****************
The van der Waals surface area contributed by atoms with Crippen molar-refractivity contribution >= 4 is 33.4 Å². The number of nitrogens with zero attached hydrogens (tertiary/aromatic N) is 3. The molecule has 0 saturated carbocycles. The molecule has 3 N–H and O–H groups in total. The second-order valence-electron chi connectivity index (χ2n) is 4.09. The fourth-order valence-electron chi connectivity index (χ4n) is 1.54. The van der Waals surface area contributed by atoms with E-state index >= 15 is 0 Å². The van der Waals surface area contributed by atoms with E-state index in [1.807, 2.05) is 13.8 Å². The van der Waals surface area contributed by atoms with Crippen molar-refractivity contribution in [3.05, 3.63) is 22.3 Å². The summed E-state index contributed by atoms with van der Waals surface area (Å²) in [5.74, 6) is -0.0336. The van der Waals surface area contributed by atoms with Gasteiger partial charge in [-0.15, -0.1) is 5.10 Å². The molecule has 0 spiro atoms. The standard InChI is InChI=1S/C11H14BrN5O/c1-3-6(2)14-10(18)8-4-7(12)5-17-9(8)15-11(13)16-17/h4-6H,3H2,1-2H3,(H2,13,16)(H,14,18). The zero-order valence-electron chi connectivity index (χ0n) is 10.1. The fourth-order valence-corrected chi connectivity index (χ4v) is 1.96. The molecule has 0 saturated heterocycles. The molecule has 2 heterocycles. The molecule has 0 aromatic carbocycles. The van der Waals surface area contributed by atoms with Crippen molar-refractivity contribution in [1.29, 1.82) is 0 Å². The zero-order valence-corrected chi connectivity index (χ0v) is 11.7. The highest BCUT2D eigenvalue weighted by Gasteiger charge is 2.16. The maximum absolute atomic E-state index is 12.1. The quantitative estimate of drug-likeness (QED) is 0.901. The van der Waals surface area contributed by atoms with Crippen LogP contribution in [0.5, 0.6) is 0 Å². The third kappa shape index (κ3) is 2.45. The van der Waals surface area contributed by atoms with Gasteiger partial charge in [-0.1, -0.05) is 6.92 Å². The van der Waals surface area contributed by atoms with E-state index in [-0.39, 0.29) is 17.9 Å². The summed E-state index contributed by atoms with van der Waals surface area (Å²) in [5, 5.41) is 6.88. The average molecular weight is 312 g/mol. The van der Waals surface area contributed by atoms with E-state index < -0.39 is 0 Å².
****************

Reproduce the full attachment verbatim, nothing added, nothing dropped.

The van der Waals surface area contributed by atoms with Crippen molar-refractivity contribution >= 4 is 33.4 Å². The number of nitrogens with zero attached hydrogens (tertiary/aromatic N) is 3. The molecule has 0 saturated carbocycles. The molecule has 3 N–H and O–H groups in total. The second-order valence-electron chi connectivity index (χ2n) is 4.09. The fourth-order valence-electron chi connectivity index (χ4n) is 1.54. The van der Waals surface area contributed by atoms with E-state index >= 15 is 0 Å². The van der Waals surface area contributed by atoms with E-state index in [1.807, 2.05) is 13.8 Å². The van der Waals surface area contributed by atoms with Crippen molar-refractivity contribution in [3.05, 3.63) is 22.3 Å². The summed E-state index contributed by atoms with van der Waals surface area (Å²) in [5.74, 6) is -0.0336. The van der Waals surface area contributed by atoms with Gasteiger partial charge in [-0.15, -0.1) is 5.10 Å². The molecule has 0 spiro atoms. The standard InChI is InChI=1S/C11H14BrN5O/c1-3-6(2)14-10(18)8-4-7(12)5-17-9(8)15-11(13)16-17/h4-6H,3H2,1-2H3,(H2,13,16)(H,14,18). The zero-order valence-electron chi connectivity index (χ0n) is 10.1. The fourth-order valence-corrected chi connectivity index (χ4v) is 1.96. The molecule has 0 saturated heterocycles. The molecule has 2 heterocycles. The molecule has 0 aromatic carbocycles. The van der Waals surface area contributed by atoms with Crippen molar-refractivity contribution in [1.29, 1.82) is 0 Å². The zero-order valence-corrected chi connectivity index (χ0v) is 11.7. The highest BCUT2D eigenvalue weighted by Gasteiger charge is 2.16. The maximum absolute atomic E-state index is 12.1. The quantitative estimate of drug-likeness (QED) is 0.901. The van der Waals surface area contributed by atoms with Crippen LogP contribution in [0.5, 0.6) is 0 Å². The third kappa shape index (κ3) is 2.45. The van der Waals surface area contributed by atoms with Gasteiger partial charge in [-0.1, -0.05) is 6.92 Å². The van der Waals surface area contributed by atoms with E-state index in [-0.39, 0.29) is 17.9 Å². The summed E-state index contributed by atoms with van der Waals surface area (Å²) in [5, 5.41) is 6.88. The average molecular weight is 312 g/mol. The van der Waals surface area contributed by atoms with E-state index < -0.39 is 0 Å².